You are currently browsing the daily archive for 12/02/2012.
As regular followers will know, the Red Road Underground Exhibition was made possible largely through very generous donations from friends and supporters, but also because spaces such as the New Glasgow Society came virtually free (we are giving a donation to the NGS for all their support and help, but the space itself, was free). Like many artists in Glasgow Chris Leslie and I are able to put on shows for very little money, and with no entrance fee, because the city has bred a cooperative, no-low budget art scene. It’s proved fruitful, given how the arts are booming. And in the austerities of a recession, free art and music is an important compensation for artists and audiences alike.
The new Glasgow City Council Entertainment licensing rules, which come into force on 1st April, are an interpretation by GCC of the Criminal Justice and Licensing (Scotland) Act of 2010. It could mean that small exhibitions such as ours would need a license costing anywhere between £124 to £7,500. Worse, the level of bureaucracy, and time needed to go through all of the different stages of securing the license would in turn, incur additional expenses, potentially fatal errors and huge delays. What has been a dynamic cultural scene (that GCC is frequently very happy to reap kudos for, mark you) could grind to a halt overnight. And that’s not to mention the effect on community groups, small fairs and the like.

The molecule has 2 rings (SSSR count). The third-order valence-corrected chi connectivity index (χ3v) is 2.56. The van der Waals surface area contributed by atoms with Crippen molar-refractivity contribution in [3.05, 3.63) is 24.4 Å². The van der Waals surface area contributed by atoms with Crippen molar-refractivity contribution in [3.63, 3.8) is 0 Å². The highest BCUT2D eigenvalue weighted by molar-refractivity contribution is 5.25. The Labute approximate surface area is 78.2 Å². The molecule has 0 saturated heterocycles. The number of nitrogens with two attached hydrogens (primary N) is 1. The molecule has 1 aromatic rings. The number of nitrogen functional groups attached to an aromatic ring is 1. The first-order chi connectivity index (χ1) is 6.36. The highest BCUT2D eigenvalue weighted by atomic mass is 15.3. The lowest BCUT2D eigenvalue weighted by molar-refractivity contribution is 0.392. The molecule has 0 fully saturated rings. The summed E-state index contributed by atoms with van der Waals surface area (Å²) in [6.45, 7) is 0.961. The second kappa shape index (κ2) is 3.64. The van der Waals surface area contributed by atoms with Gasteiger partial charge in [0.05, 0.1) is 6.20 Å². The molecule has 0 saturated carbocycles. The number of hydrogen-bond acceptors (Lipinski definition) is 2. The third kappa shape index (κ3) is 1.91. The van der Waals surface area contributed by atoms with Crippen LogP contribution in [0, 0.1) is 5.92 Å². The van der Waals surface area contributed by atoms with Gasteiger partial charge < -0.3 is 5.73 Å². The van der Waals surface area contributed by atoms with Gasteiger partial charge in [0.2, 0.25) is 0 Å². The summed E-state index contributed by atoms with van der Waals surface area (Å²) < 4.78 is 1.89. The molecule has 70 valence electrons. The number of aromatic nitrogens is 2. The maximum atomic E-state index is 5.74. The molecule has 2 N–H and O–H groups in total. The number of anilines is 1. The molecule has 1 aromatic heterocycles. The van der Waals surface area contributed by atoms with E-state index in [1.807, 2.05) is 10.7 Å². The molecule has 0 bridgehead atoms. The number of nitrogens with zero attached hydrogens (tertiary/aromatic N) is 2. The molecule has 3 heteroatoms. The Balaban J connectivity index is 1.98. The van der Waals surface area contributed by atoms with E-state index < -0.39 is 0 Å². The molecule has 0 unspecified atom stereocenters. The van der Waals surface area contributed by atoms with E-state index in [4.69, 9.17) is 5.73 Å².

The Scottish Government guidelines make it clear that the extent to which the legislation is implemented is at the council’s discretion. GCC’s justified war against dodgy tanning salons and the gangsters who own them has led, apparently, to the universal application of the licence. It’s akin to one of those cartoons where a character tries to kill a pesky fly by blowing up the entire village.
Some reading for you:
A Herald Article in which Phil Miller (no relation) shakes his head in disbelief…
…and Culture Squawk’s inimitable, er, squawk on the matter…
The GOOD NEWS is that far from being all fey and ineffectual, us arty types in the city have mobilised. At least 1,000 artists and musicians have signed up on the Facebook group to attend the public meeting this Saturday (I’m going to try and pop in before our artists talks at RRU that day), press has already been scathing and MPs/MSPs/Councillors will have had a fair raft of letters the last few days. There is a also a petition I hope you will consider signing.
Let’s try and nip this latest exercise of pointless bureaucracy in the bud!